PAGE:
(257e) Flexible Heat Integration to Enhance Solar Energy Utilization in a Hybrid CSP Plant

Authors: 
Ellingwood, K., University of Utah
Powell, K. M., University of Utah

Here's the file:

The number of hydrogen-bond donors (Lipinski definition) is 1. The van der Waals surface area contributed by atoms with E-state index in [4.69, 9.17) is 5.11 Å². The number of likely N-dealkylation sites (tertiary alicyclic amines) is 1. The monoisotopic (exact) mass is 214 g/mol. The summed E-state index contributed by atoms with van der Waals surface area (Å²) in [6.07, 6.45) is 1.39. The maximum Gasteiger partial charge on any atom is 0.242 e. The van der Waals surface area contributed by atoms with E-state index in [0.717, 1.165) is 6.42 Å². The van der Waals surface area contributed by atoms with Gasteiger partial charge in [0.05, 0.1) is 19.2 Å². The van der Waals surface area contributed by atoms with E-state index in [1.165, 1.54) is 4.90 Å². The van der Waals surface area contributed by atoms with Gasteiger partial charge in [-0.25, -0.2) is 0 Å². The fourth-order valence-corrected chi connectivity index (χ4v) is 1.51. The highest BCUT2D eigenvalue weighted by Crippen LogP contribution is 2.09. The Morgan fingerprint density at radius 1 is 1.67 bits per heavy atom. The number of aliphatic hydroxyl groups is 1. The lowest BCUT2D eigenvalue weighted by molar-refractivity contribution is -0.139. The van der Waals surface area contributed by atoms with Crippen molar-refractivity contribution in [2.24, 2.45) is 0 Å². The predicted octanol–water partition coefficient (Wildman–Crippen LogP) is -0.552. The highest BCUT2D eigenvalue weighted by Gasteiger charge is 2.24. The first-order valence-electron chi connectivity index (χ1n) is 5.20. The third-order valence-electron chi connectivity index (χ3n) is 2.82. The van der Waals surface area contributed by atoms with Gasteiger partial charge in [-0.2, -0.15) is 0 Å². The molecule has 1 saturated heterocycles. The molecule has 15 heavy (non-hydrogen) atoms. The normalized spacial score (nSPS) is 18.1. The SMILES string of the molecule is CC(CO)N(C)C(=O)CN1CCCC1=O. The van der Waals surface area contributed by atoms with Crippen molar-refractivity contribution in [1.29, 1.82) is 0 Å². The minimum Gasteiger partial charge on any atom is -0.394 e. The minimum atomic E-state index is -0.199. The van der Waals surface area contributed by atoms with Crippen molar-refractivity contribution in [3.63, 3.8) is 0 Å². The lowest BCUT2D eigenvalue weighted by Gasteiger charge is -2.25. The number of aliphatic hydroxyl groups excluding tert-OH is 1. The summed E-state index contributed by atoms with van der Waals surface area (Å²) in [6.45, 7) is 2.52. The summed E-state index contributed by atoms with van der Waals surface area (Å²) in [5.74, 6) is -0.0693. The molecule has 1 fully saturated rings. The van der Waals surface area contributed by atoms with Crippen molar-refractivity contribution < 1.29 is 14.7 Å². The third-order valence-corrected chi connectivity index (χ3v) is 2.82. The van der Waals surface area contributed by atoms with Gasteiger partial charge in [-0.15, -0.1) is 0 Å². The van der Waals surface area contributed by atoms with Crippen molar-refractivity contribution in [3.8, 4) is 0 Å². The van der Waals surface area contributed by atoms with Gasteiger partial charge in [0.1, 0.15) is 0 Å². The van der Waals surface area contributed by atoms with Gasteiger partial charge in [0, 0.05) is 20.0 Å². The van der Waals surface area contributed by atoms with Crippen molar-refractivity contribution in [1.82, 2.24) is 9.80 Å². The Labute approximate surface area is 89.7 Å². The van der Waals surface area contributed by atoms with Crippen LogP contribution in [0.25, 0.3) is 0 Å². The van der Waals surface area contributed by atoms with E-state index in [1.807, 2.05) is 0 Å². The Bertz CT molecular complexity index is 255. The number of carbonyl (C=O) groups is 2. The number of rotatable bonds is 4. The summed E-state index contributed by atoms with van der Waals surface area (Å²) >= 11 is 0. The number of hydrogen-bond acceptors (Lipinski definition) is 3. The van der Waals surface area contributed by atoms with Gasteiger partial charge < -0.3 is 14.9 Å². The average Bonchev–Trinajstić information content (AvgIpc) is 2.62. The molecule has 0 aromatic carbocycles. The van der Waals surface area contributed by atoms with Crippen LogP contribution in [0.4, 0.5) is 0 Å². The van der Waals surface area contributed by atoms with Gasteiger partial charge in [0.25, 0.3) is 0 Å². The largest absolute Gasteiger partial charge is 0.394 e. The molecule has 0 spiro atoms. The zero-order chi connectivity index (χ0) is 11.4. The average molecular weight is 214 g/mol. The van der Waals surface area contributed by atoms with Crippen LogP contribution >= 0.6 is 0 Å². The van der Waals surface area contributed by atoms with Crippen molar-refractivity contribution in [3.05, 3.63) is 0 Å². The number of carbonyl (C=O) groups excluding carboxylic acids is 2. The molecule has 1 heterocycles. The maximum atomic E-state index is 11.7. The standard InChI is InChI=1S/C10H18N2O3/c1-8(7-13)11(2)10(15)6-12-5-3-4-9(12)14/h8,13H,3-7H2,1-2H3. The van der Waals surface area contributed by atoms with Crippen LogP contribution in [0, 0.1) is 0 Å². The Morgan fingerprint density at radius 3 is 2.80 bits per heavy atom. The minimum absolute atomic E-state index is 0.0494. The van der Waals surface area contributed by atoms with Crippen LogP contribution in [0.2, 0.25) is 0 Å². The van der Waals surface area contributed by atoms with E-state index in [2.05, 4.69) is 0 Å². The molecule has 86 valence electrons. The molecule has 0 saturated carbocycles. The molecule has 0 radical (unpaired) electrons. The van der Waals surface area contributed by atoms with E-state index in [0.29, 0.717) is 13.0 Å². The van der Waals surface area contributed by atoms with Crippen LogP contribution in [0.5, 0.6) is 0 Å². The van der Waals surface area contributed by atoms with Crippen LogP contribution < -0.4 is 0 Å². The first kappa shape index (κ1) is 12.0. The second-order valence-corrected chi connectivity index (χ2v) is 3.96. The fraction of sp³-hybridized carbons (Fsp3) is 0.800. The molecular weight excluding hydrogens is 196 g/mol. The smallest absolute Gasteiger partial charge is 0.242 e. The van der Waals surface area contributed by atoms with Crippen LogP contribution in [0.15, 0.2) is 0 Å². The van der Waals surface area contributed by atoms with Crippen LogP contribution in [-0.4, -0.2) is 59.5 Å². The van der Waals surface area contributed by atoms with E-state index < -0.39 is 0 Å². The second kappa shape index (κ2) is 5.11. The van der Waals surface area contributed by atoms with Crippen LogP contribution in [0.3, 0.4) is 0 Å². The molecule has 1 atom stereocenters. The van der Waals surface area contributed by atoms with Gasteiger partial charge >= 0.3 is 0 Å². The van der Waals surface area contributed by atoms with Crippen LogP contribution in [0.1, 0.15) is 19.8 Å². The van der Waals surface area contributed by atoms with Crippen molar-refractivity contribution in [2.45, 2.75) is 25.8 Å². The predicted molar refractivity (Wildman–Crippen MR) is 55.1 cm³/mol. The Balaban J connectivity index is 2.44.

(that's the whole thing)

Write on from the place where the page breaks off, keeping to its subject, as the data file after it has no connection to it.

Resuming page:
Concentrated solar power (CSP) represents a potential means to harness and dispatch solar energy on a large, centralized level. However, like other renewable energy sources, CSP must deal with issues of transiency and flexible operation if it is to be competitive in the modern power grid. Due to its ability to hybridize with fossil fuels through equipment commonality and integrate thermal energy storage (TES), these issues can be mitigated. Further penetration can be achieved by employing holistic automation of CSP systems to leverage TES and hybrid operation. This work proposes a novel operation scheme, referred to here as flexible heat integration (FHI), to enhance solar energy utilization in a solar central receiver—Rankine cycle (SCR-RC) power plant hybridized with natural gas. Typically, in an SRC-RC, concentrated solar energy heats a molten salt and dispatches the salt to a series of heat exchangers in the following order: the steam superheater, steam generator, and feedwater preheater. Under variable conditions (low- and medium-grade solar activity), maintaining the high salt temperatures needed for steam superheating can in result dips in collector thermal efficiency and by extension, diminished solar energy utilization. Instead, FHI explores dispatching solar energy independently to the thermal sinks based upon solar activity rather than in sequence while having hybrid operation via natural gas firing make up for the bypassed energy sinks. For example, during low solar activity, solar energy can be more efficiently collected and stored at a lower temperature and then dispatched to the correspondingly low-temperature feedwater solar preheater while gas firing generates and superheats steam. Likewise, during medium-grade solar activity, a solar salt heated to a medium-level temperature can dispatched to the steam generator and subsequently the feedwater preheater while gas superheats steam. Under such a design, additional TES tanks are needed beyond the conventional two-tank system seen in current SCR-RC power plants. This study is conducted to detail the fundamentals of FHI and how it can be employed to further improve solar energy utilization within a hybrid SCR-RC system thereby increasing CSP penetration and reducing greenhouse emissions relative to the standard SCR-RC power plant.